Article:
Medtronic found a cybersecurity vulnerability that could enable hackers to take control of certain electrosurgical generators, the company said Thursday.
The Department of Homeland Security issued an advisory on the vulnerability, rating it a 9.8 on a 10-point risk scale, reflecting the potential for a low-skilled hacker to remotely exploit the weakness.
Medtronic created a software patch for some of the affected devices but it is still working to provide a fix for all the generators.
The vulnerability affects Valleylab FT10 and Valleylab FX8, electrosurgical generators Medtronic acquired in its $42.9 billion takeover of Covidien which closed in early 2015. Healthcare professionals use the devices in surgical procedures, such as vessel sealing.
Medtronic said it's found several cybersecurity vulnerabilities that affect the generators. DHS identified a weakness in the system used to upload files as the biggest problem, awarding it a 9.8 score on the cybersecurity risk scale.
The company explained the potential harm that could stem from the weakness in a security bulletin to disclose the problem. "These vulnerabilities could allow an unauthorized individual to take control of an electrosurgical generator, either through the network or through physical access to the device and change various settings," Medtronic wrote.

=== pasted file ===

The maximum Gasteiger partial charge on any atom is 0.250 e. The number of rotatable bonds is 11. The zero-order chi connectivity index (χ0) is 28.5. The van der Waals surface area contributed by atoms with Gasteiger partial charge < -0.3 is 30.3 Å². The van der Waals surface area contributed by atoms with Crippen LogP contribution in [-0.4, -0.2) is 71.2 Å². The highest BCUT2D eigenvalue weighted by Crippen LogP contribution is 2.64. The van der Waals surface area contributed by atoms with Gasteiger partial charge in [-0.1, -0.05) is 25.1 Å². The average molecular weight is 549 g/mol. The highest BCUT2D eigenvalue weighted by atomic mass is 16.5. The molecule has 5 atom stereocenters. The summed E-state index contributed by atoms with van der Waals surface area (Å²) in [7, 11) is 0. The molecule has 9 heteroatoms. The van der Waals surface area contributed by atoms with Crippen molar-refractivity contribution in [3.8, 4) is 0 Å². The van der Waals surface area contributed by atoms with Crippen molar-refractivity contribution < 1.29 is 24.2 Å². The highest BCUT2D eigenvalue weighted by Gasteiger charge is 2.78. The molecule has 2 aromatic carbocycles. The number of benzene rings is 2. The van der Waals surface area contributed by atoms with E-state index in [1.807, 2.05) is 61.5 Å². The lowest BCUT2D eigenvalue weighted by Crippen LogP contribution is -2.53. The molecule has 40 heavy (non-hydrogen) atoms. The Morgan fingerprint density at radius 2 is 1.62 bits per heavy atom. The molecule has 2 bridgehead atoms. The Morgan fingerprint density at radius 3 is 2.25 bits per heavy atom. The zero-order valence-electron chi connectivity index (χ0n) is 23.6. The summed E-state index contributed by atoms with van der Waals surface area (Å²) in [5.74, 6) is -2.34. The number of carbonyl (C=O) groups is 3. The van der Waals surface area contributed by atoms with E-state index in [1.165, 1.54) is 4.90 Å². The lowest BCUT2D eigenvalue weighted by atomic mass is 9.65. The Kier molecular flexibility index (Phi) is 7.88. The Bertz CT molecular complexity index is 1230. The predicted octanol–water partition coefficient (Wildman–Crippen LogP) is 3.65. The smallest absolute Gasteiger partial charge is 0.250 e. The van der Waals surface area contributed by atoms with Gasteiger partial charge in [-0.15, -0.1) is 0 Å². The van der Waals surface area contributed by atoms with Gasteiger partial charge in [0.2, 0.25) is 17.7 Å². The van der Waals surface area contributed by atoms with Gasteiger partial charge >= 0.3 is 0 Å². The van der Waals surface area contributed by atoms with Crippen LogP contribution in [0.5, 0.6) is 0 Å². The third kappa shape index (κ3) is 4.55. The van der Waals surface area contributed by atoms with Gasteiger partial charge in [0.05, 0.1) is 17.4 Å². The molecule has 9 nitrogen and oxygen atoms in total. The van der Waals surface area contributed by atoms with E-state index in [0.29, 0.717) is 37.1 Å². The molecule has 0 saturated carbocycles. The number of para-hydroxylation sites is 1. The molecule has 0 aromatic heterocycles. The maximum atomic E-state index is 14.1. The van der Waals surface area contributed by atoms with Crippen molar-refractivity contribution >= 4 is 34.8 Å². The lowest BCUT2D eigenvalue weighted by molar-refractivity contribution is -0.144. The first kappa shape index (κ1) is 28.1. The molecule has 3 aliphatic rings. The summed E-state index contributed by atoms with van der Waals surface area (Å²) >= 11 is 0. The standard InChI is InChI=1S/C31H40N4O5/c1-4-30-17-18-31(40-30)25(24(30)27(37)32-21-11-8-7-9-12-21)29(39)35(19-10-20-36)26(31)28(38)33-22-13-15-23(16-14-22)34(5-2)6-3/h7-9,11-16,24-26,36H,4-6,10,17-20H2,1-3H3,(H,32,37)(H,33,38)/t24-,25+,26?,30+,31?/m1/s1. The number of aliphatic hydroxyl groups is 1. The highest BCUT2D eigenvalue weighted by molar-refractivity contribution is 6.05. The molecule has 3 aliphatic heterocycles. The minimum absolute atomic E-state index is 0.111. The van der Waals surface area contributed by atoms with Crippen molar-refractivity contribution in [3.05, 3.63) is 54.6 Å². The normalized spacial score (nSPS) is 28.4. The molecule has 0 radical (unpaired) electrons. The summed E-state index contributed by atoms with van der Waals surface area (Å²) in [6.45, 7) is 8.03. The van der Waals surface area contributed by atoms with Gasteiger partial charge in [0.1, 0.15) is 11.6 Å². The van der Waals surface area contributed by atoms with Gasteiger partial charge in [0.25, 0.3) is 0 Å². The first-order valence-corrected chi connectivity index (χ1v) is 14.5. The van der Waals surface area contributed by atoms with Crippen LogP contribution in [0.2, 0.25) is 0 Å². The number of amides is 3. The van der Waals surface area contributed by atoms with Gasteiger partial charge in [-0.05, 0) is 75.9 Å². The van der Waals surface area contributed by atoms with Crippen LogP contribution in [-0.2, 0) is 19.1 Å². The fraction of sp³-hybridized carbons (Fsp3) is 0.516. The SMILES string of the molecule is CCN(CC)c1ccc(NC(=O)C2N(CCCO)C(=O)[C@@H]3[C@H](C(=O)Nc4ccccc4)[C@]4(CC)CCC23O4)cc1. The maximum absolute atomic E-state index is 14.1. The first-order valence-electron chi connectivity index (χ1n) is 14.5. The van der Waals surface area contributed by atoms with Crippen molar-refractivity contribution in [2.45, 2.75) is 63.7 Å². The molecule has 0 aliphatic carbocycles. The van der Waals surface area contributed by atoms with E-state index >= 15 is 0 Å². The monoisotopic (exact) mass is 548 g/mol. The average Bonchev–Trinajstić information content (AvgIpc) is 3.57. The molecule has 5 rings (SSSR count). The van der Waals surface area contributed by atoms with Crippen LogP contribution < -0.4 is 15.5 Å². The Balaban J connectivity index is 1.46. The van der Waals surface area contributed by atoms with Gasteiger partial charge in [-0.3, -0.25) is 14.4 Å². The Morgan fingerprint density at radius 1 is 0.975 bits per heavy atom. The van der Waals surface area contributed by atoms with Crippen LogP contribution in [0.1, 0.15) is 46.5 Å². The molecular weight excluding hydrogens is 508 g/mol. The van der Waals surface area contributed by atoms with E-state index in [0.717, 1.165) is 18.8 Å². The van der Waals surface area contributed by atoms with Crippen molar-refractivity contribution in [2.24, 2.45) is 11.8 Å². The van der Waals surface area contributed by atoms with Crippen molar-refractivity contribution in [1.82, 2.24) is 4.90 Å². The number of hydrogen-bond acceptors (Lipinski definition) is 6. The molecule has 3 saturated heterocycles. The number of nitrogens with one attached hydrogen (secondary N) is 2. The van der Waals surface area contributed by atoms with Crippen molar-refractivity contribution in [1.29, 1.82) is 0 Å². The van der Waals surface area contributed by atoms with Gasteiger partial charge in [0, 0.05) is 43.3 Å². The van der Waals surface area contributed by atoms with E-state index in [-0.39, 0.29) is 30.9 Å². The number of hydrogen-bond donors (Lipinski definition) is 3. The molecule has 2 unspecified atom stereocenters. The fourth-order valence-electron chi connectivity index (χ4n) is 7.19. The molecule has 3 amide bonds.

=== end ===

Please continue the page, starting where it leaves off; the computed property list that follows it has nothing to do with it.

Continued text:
DHS grouped the file upload vulnerability with two other weaknesses, which scored 5.8 and 7.0 on the risk scale. The other two vulnerabilities relate to the encryption of passwords and access to files kept on the devices.
Medtronic and DHS also disclosed a second set of vulnerabilities that affect the RFID security mechanism Valleylab FT10 and Valleylab LS10 used to check if surgical instruments are authentic. A hacker could use one of the RFID vulnerabilities to bypass the security mechanism, thereby enabling the use of instruments other than authentic Medtronic products. DHS rated the issue as 4.8 on the risk scale.
Work is underway to fix both sets of vulnerabilities. Medtronic has developed a patch for some versions of its FT10 devices that is designed to address all of the weaknesses. The company will notify users of FX8 and LS10 generators when a patch for their devices is available. In the meantime, Medtronic is encouraging users to take precautions such as only connecting the generators to the hospital network when necessary.
The DHS cybersecurity alerts for the two sets of vulnerabilities are the ninth and tenth covering Medtronic devices, as listed by the Cybersecurity and Infrastructure Security Agency. None of the previous vulnerabilities received a risk rating as high as the 9.8 awarded to the file upload weakness.